Digital cameras have been a great boon to photographers working with off-camera lights.Â The ability to review an image instantly on an LCD (with histogram!) has obviated the need for tedious polaroiding and exhaustive metering of every inch of a scene to ensure correct light ratios and eliminate unwanted shadows.Â Â Â So much so, in fact, that many photographers have begun to eschew the use of a flash meter entirely – relying on the LCD and histogram via trial and error to set their lights correctly.Â Â Now while quick and easy, this method has it’s drawbacks, particularly for young photographers.Â Â The question that frequently arises is:
“well, I’m essentially just guessing what power to set my flash on then chimping the exposure and adjusting accordingly but how do I know *where* to start with my flash”
Essentially this comes down to a combination of making an educated guess about the exposure and *knowing how much light your flash will put out*.
The beauty of light is that it is predictable.Â Whether from the sun, a lightbulb, or a flash, given the same source and conditions, you will always get the same light.Â Â Â We can use this to our advantage!
When working with flash, we have fundamentally 2 variable that we control to determine how much light falls on our subject – power and distance.Â Â Power meaning how much actual light our flash is outputting and distance meaning how far away it is from the subject (remember that light falls off predictably according the inverse square law).Â Â Â Since we know that light always behaves the same, we can be certain that at a given power and a given distance from our subject our flash will give the same result every time.
Now also remember that light from a flash behaves linearly – going from 1/4 power to 1/2 power is doubling the amount of light that it puts out and vica versa.Â Thus if our flash exposes properly at f/8 at 1/8 power, it will give us f/11 at 1/4 power, f/5.6 at 1/16 and so forth (given the same distance to the subject).
Armed with this knowledge, we can quickly and easily estimate a “starting point” for exposure in almost any situation.Â We do this by establishing a “reference point” at which we *know* the exposure of our flash, and can calculate from there.Â I like to call this “baselining” the flash.Â To do this:
- start with the flash on a medium power, which gives room to adjust up or down.Â 1/8 power is a good starting place
- now we need to ensure that we can replicate a consistent flash->subject distance.Â You could carry around a tape measure but a fantastic trick I learned from the inimitable Don Giannatti is to measure using your outstretched arms.Â Given that the average (male) photographer is probably between 5’5″ and 6’something, your outstretched armspan or “wingspan” is somewhere around 6′, which is a comfortable working distance for lights.Â Â This also has the advantage of being quickly and easily reproducable “on set” – you simply stretch our your arms from subject and place the light at the end.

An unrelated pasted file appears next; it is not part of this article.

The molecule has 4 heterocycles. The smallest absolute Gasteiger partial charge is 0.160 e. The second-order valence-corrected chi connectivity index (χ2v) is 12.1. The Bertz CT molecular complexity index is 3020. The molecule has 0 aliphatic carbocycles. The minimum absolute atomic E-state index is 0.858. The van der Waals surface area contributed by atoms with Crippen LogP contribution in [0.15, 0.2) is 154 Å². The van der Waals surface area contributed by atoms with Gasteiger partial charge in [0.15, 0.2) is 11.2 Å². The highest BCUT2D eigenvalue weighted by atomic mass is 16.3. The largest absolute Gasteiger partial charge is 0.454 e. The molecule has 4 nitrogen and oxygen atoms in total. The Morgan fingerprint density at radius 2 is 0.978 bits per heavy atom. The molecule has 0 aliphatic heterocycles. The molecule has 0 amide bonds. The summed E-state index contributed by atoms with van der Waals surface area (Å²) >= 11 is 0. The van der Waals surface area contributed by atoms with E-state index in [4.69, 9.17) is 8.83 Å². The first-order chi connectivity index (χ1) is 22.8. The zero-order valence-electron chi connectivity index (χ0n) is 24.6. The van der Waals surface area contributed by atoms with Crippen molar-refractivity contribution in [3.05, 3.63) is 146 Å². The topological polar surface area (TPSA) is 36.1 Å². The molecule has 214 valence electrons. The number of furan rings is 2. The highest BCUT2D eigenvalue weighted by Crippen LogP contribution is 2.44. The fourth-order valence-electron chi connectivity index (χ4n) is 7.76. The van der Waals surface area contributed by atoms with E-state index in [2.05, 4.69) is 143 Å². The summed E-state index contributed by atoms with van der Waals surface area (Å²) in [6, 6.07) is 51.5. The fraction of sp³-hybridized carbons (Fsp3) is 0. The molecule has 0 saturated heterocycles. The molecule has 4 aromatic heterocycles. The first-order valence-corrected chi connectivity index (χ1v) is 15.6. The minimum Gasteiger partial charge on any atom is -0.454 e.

- Meter your light at your set power, at “wingspan”Â – if you don’t have a flash meter, you can approximate by photographing an 18% greycard till the histogram spikes dead center and recording the appropriate aperture.
- adjust your light till you get a “comfortable” baseline.Â Â Let’s assume that at “wingspan” we find our flash gives us f/8 at 1/8 power.Â Â This is our baseline – we write it down (or just remember it).
Now lets put this info to use!
Let’s say we’re in the studio.Â Â We want to do a shot with a key and fill light in a 2:1 ratio.Â Â We want to shoot at f/11 to giveÂ good depth of field for our subject.Â What do we do?Â We place our lights in the desired position, both at “wingspan”.Â Â We know that each of them gives f/8 at 1/8 power at that distance.Â f/11 is one stop up from f/8, so we set our main light to 1/4 power (one stop more power).Â Our main light is now already double the light of our second, so we have our ratio right there – the second light stays at 1/8.Â Â We shoot at f/11,Â and our main light should be spot on with the second 1 stop under.Â Â now if we want to “blow out the background” we simply add another light on the background at 1/2 power, giving us an exposure of f/16 – one stop over main. Of course this is not as “exact” as using a meter, but this gives us our starting place and we can adjust the lights from there based on the histogram.
It’s that easy!
This technique becomes particularly powerful when balancing ambient and flash outside.Â Â Combined with the sunny/16 rule, we can use our baseline to roughly estimate the combined exposure of flash and ambient without chimping a single frame!
consider the common situation:Â We are shooting outside and want to drop the ambient by 1 stop.Â We see that it is mildly overcast – the sunny/16 rule says that our exposure should be approximately f/11@1/100 sec.Â Â Again, we know our flash give f/8 at 1/8 power, so we set it at arms length from our subject.Â In order to drop our ambient by a stop we increase our shutter speed to 1/200 (still at f/11) and adjust our flash up one stop to 1/4 power to give us f/11.Â Â Done and Done.Â Chimp, and adjust as needed.Â If we are in situation where we can’t drop the ambient by shutter speed (already at sync limit), we can simply adjust the flash power to compensate.Â Â Assume the same situation (ambient is f/11).Â Â to keep the shutter speed the same and still drop the ambient by 1 stop, we need to shoot at f/16.Â Â Again, knowing our flash gives f/8 at 1/8 we simply bump it up 2 stops to 1/2 power (f/8->f/11->f/16 = 1/8->1/4->1/2)
This may sound complicated, but once youÂ are comfortable estimating these exposure, it becomes almost second nature.Â by using your baseline you will find yourself able to get exposure dead on within 1 or 2 “chimping” shots.